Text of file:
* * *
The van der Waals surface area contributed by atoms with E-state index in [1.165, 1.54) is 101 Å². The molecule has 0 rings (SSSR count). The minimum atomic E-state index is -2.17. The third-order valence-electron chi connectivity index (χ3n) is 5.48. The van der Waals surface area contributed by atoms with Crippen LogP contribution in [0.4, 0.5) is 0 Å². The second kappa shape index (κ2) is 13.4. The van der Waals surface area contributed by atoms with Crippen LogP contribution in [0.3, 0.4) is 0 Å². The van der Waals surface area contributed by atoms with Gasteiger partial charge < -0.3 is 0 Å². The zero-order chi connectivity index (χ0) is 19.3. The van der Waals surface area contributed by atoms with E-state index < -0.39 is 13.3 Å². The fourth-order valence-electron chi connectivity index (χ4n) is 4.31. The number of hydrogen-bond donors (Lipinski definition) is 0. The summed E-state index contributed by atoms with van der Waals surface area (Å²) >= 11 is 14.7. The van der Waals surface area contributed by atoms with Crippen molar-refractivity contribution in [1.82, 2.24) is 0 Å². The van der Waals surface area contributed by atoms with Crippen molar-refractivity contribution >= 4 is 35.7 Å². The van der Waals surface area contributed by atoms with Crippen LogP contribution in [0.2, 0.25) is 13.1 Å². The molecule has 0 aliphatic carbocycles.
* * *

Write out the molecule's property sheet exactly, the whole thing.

The van der Waals surface area contributed by atoms with E-state index in [1.165, 1.54) is 101 Å². The molecule has 0 rings (SSSR count). The minimum atomic E-state index is -2.17. The third-order valence-electron chi connectivity index (χ3n) is 5.48. The van der Waals surface area contributed by atoms with Crippen LogP contribution in [0.4, 0.5) is 0 Å². The second kappa shape index (κ2) is 13.4. The van der Waals surface area contributed by atoms with Crippen LogP contribution in [0.3, 0.4) is 0 Å². The van der Waals surface area contributed by atoms with Gasteiger partial charge < -0.3 is 0 Å². The zero-order chi connectivity index (χ0) is 19.3. The van der Waals surface area contributed by atoms with E-state index < -0.39 is 13.3 Å². The fourth-order valence-electron chi connectivity index (χ4n) is 4.31. The number of hydrogen-bond donors (Lipinski definition) is 0. The summed E-state index contributed by atoms with van der Waals surface area (Å²) >= 11 is 14.7. The van der Waals surface area contributed by atoms with Crippen molar-refractivity contribution in [1.82, 2.24) is 0 Å². The van der Waals surface area contributed by atoms with Crippen molar-refractivity contribution >= 4 is 35.7 Å². The van der Waals surface area contributed by atoms with Crippen LogP contribution in [0.2, 0.25) is 13.1 Å². The molecule has 0 aliphatic carbocycles.